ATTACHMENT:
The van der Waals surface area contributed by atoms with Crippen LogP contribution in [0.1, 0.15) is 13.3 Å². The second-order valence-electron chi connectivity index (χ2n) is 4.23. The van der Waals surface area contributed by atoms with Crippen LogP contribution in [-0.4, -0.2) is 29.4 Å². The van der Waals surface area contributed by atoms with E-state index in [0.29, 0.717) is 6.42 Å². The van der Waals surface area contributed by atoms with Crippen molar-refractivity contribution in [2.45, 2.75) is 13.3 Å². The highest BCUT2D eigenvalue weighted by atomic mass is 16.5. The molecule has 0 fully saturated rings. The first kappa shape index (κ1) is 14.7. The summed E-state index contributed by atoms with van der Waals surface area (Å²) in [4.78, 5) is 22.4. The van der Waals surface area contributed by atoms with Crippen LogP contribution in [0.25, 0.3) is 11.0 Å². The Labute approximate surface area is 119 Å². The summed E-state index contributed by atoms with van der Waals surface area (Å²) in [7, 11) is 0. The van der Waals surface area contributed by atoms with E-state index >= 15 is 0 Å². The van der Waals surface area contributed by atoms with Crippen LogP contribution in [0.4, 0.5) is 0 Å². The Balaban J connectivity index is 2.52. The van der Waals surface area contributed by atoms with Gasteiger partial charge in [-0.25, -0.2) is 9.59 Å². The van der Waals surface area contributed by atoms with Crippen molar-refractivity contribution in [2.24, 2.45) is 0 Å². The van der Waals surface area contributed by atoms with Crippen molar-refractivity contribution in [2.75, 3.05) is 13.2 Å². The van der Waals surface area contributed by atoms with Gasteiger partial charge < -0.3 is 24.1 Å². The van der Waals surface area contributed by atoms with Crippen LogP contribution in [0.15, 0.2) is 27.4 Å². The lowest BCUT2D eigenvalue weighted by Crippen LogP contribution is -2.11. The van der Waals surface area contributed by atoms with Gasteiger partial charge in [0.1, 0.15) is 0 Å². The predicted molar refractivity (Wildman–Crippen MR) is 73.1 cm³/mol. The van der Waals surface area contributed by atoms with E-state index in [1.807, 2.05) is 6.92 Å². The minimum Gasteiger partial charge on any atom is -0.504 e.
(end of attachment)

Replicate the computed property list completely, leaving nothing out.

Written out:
The van der Waals surface area contributed by atoms with Crippen LogP contribution in [0.1, 0.15) is 13.3 Å². The second-order valence-electron chi connectivity index (χ2n) is 4.23. The van der Waals surface area contributed by atoms with Crippen LogP contribution in [-0.4, -0.2) is 29.4 Å². The van der Waals surface area contributed by atoms with E-state index in [0.29, 0.717) is 6.42 Å². The van der Waals surface area contributed by atoms with Crippen molar-refractivity contribution in [2.45, 2.75) is 13.3 Å². The highest BCUT2D eigenvalue weighted by atomic mass is 16.5. The molecule has 0 fully saturated rings. The first kappa shape index (κ1) is 14.7. The summed E-state index contributed by atoms with van der Waals surface area (Å²) in [4.78, 5) is 22.4. The van der Waals surface area contributed by atoms with Crippen LogP contribution in [0.25, 0.3) is 11.0 Å². The Labute approximate surface area is 119 Å². The summed E-state index contributed by atoms with van der Waals surface area (Å²) in [7, 11) is 0. The van der Waals surface area contributed by atoms with E-state index >= 15 is 0 Å². The van der Waals surface area contributed by atoms with Crippen LogP contribution in [0.4, 0.5) is 0 Å². The Balaban J connectivity index is 2.52. The van der Waals surface area contributed by atoms with Gasteiger partial charge in [-0.25, -0.2) is 9.59 Å². The van der Waals surface area contributed by atoms with Crippen molar-refractivity contribution in [2.24, 2.45) is 0 Å². The van der Waals surface area contributed by atoms with Crippen molar-refractivity contribution in [2.75, 3.05) is 13.2 Å². The van der Waals surface area contributed by atoms with Gasteiger partial charge < -0.3 is 24.1 Å². The van der Waals surface area contributed by atoms with Crippen LogP contribution in [0.15, 0.2) is 27.4 Å². The lowest BCUT2D eigenvalue weighted by Crippen LogP contribution is -2.11. The van der Waals surface area contributed by atoms with Gasteiger partial charge in [0.1, 0.15) is 0 Å². The predicted molar refractivity (Wildman–Crippen MR) is 73.1 cm³/mol. The van der Waals surface area contributed by atoms with E-state index in [1.807, 2.05) is 6.92 Å². The minimum Gasteiger partial charge on any atom is -0.504 e.